Focal Passage: Isaiah 5:1-13
In a not so previous life, many Biblical Recorder readers knew me mainly for my technical acumen. From the voice behind and content creator of the “Cyber Tip of the Month” on UpClose, to a “church technology coach” many got to know me in that “more geek than I want to admit” role. Well, as hard as I try to shed the computer guy mantra, it seems to stick with me like flies on honey.
I must concede that occasionally knowing that techno-lingo pays off. In computer programming jargon there is a term known as JIJO which means literally “junk in/junk out.” It is used by programmers to describe the actions of a computer when the underlying code on which it acts is bad. If the programming is bad then the computerís actions will be also. If you put junk in (by way of bad code) you’ll get junk out (in the resulting malfunctioning computer.)
As much as I try to move on, it just may be that old computer programming jargon has a place here. The prophet Isaiah speaks in the focal passage of a disappointing vineyard. In verse four of chapter five he asks why a vineyard produced the wrong kind of grapes. The answer is the old computer programmer mantra; junk in, junk out.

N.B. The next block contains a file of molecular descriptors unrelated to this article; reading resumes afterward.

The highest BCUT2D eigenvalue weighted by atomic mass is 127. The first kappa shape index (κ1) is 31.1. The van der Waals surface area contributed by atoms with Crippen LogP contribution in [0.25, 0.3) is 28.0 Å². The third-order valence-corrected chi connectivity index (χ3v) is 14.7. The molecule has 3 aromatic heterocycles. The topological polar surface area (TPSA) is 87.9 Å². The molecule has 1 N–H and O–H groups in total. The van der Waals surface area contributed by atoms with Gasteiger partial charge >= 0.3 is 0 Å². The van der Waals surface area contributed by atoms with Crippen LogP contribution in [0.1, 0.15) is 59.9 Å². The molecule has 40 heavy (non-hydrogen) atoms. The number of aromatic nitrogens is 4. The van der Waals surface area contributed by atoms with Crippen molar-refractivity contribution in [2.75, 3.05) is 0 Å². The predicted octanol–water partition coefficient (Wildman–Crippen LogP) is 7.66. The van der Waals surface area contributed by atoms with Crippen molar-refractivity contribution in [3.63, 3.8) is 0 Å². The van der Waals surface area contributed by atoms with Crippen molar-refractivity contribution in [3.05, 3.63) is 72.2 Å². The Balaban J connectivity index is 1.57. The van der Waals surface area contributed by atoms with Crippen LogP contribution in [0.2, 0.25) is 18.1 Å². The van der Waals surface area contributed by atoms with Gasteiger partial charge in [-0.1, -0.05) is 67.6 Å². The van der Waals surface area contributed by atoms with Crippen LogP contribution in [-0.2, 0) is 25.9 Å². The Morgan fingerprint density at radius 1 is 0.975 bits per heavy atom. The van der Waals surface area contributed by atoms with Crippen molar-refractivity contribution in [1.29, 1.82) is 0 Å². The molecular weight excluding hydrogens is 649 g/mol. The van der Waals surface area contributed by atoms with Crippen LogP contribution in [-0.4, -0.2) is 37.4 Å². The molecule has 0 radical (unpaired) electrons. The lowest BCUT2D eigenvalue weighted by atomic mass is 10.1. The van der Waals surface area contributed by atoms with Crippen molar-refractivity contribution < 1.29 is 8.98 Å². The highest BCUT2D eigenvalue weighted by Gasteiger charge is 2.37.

In the next two verses, Isaiah speaks of a field laid waste, burned and trampled. The prophet goes on to list various things from intoxicating drink to staying out all night as possible junk which causes the judgment to be harsh. Each of us would have our own take on what is and isn’t junk here, but the truth is it varies from person to person. Of course there are some obvious things we might all agree on, but there are just as many we would argue. The point is to know what actions your intake are going to produce.
God is watching our actions, all of our actions; every single one. He is aware of everything we do. He alone stands worthy to judge us, and He in fact will. We need not to try and avoid God’s judgment, for it is unavoidable. Rather we need to be living lives that make the judgment of God a positive one. We must limit the amount of (all) junk which goes into our lives and bodies, so we can keep (any) junk from coming out.